• Solid materials, such as toxicity of solid silver, do not help in estimating the toxicity of nanoparticles of the same material.

• Nanoparticles have the ability to persist and accumulate in the atmosphere.

• They could accumulate in the food chain.

• They can have unpredictable effects on human health.

• The public has not been adequately involved in the debate on applications, uses, and regulation of nanotechnology.

• ‘Gray Goo’: Small robots arising from nanotechnology can achieve self-replication capability.

• If rich countries are the main drivers of the development of nanotechnology, then applications benefiting developing countries will be side-lined.

• Until rapid action is taken, research in nanotechnology can progress faster than systems to regulate its applications and their uses.

What ETC Group Says About Nanotechnology

While some of these concerns, mainly the ‘gray goo’ theory, have been widely maligned by researchers in the field, most have remained high on the agenda of activists. The ETC group has demanded that all United Nations moratorium applications be banned which may come into contact with the human body. The ETC Group has also expressed concern that control of nanotechnology research and development may remain firmly in the hands of industrialized countries. This will result in a bias for developing countries that benefit rich countries but ignore the needs of the poor.

Looking at nanotechnology from the perspective of developing countries

“Significant nanotech activity is already taking place in developing countries,” writes the United Nations Millennium Project Task Force on Science Technology and Innovation in a 2005 report. “This activity can be deduced from a debate that fails to take the perspective of developing countries into account.” MasterOrs should be cautious that this activity can be ruined if public and policy debates fail to take account of developing countries’ perspective. At the time of writing, a global dialogue of stakeholders was underway to determine the potential effects of nanotechnology on such countries (see whether small sciences can bring big solutions to the world’s poor?).

Nanoengineering – Engineering at Molecular Scale

Advances in nanotechnology have made progress in microscopy. The scanning tunneling microscope (patented in 1982) allowed researchers to pick up individual atoms and move them, along with allowing the molecules to be copied. This is the essence of ‘bottom up’ or molecular nanotechnology – the notion that molecular structures can be made atom-by-atom.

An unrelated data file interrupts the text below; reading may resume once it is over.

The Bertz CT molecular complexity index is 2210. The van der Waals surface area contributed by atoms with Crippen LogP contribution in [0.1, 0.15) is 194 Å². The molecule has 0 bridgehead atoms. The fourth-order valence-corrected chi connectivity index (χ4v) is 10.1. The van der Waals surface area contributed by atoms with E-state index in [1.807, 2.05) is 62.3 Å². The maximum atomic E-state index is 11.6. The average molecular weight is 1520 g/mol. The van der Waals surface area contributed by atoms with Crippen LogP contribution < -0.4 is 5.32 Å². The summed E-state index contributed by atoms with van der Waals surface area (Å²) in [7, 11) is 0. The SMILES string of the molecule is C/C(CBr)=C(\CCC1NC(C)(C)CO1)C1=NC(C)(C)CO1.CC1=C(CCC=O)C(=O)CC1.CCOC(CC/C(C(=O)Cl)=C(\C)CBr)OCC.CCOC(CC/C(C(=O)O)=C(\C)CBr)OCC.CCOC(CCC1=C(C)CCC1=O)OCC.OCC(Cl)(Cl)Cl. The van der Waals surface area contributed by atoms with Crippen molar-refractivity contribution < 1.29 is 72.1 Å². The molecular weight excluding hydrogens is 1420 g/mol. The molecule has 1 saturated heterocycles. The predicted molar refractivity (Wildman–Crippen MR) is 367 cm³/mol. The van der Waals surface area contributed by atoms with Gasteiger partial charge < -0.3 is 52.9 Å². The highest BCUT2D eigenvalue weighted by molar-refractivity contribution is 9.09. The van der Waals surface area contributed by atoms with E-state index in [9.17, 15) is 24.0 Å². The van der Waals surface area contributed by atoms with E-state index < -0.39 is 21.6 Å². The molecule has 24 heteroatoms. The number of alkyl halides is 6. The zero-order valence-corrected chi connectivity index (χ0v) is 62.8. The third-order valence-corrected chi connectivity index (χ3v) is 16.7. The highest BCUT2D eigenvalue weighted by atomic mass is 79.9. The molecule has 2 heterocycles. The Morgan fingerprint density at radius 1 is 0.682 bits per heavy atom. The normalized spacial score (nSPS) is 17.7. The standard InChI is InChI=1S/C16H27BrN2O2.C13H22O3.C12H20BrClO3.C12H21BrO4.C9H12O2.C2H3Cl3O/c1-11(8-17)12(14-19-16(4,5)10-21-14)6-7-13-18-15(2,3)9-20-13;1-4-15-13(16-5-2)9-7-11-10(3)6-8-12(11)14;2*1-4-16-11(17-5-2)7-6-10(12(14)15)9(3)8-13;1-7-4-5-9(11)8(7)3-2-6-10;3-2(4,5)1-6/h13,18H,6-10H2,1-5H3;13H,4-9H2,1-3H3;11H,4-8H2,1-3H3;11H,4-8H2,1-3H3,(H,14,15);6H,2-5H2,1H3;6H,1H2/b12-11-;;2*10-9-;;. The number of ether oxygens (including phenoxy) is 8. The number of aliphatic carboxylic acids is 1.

Vision of controlled production at the molecular level through self-replicating leasers assemblers

Some claim that nanotechnology may eventually take the minimization of controlled production to the molecular level in the same way as in human cells when, for example, enzymes break and rearrange the bond holding the molecule together. Huh. The vision is of potential self-replicating ‘assemblers’ – small devices such as miniaturized versions of unit assembling lines – to manufacture ‘nanometers’, new products that revolutionize manufacturing, medicine, space exploration and computing Will bring

Nano-conveyor belts, ‘DNA robots’ and spinning molecular structures

This theory goes far beyond current realities and some warn that self-replicating ‘nanobots’ are a great threat to humanity, others consider the idea impossible. However, a recent production of nano-conveyor belts, which move nanotubes as well as the currents of particles instead of an individual, represents a major breakthrough, as in a ten-nanometer long run of a ‘DNA robot’ A pavement is also capable with walking. Made of DNA. Other important developments are the spinning discovery of molecular structures, which increase the potential for power generation and controllable motion at the molecular level.

Top down production

In the ‘top down’ approach, which still dominates the field, pieces of material are mechanized and made into nanoscale structures.

Where is nanotechnology going?

Nanotech knowledge is growing rapidly. The number of scientific publications in the field increased from about 200 in 1997 to more than 12,000 in 2002. Despite this, relatively few products using nanoparticles are currently on the market. Overall, those that are already on sale do not address the above mentioned issues of health, food safety, and the environment. Rather, they have focused on consumer applications including improved sunscreen, crack-resistant paint, and scratch-proof spectacle lenses. Like electric and internal combustion engines, nanotechnology is a capable technology. As such, it is predicted to initiate a series of innovations.

What are the unknowns and what other questions are being asked?

But what about ‘unknown’? Is Nanotechnology Over-Hypnotized? Can it fulfill its promise without incorporating social norms and security? Are its proponents realistic in their claims about what nanotechnology can achieve? Or is it a fugitive technique that wreaks havoc with human health and the natural environment?

Conclusion: The debate involved is the path to nanotechnology

Cross-sectoral involvement of scientists, governments, civil society organizations, and the general public will be needed to assess the role of nanotechnology and guide its progress. Informed debate is necessary to try to avoid the polarization of ideas depicted by the issue of genetic modification. The purpose of this ‘quick guide’ is to provide a range of relevant information for those who want to better understand and participate in this important debate.